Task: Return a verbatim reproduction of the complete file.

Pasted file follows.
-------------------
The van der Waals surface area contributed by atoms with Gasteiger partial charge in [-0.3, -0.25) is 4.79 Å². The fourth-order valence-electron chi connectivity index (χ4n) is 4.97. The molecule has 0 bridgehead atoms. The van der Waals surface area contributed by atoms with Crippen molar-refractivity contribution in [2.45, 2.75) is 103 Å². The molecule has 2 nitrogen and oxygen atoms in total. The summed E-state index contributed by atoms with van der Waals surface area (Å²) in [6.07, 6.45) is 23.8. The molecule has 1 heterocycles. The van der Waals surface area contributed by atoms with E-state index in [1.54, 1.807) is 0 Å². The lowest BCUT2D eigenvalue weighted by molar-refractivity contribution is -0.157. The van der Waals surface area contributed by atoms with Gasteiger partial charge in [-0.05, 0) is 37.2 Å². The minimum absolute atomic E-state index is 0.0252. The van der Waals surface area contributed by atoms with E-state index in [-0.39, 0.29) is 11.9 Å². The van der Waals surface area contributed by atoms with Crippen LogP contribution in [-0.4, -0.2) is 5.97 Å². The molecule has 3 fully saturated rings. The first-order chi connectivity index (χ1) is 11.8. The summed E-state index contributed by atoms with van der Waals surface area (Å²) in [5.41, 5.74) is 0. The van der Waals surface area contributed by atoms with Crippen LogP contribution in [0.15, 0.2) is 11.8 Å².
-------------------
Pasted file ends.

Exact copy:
The van der Waals surface area contributed by atoms with Gasteiger partial charge in [-0.3, -0.25) is 4.79 Å². The fourth-order valence-electron chi connectivity index (χ4n) is 4.97. The molecule has 0 bridgehead atoms. The van der Waals surface area contributed by atoms with Crippen molar-refractivity contribution in [2.45, 2.75) is 103 Å². The molecule has 2 nitrogen and oxygen atoms in total. The summed E-state index contributed by atoms with van der Waals surface area (Å²) in [6.07, 6.45) is 23.8. The molecule has 1 heterocycles. The van der Waals surface area contributed by atoms with E-state index in [1.54, 1.807) is 0 Å². The lowest BCUT2D eigenvalue weighted by molar-refractivity contribution is -0.157. The van der Waals surface area contributed by atoms with Gasteiger partial charge in [-0.05, 0) is 37.2 Å². The minimum absolute atomic E-state index is 0.0252. The van der Waals surface area contributed by atoms with E-state index in [-0.39, 0.29) is 11.9 Å². The van der Waals surface area contributed by atoms with Crippen LogP contribution in [-0.4, -0.2) is 5.97 Å². The molecule has 3 fully saturated rings. The first-order chi connectivity index (χ1) is 11.8. The summed E-state index contributed by atoms with van der Waals surface area (Å²) in [5.41, 5.74) is 0. The van der Waals surface area contributed by atoms with Crippen LogP contribution in [0.15, 0.2) is 11.8 Å².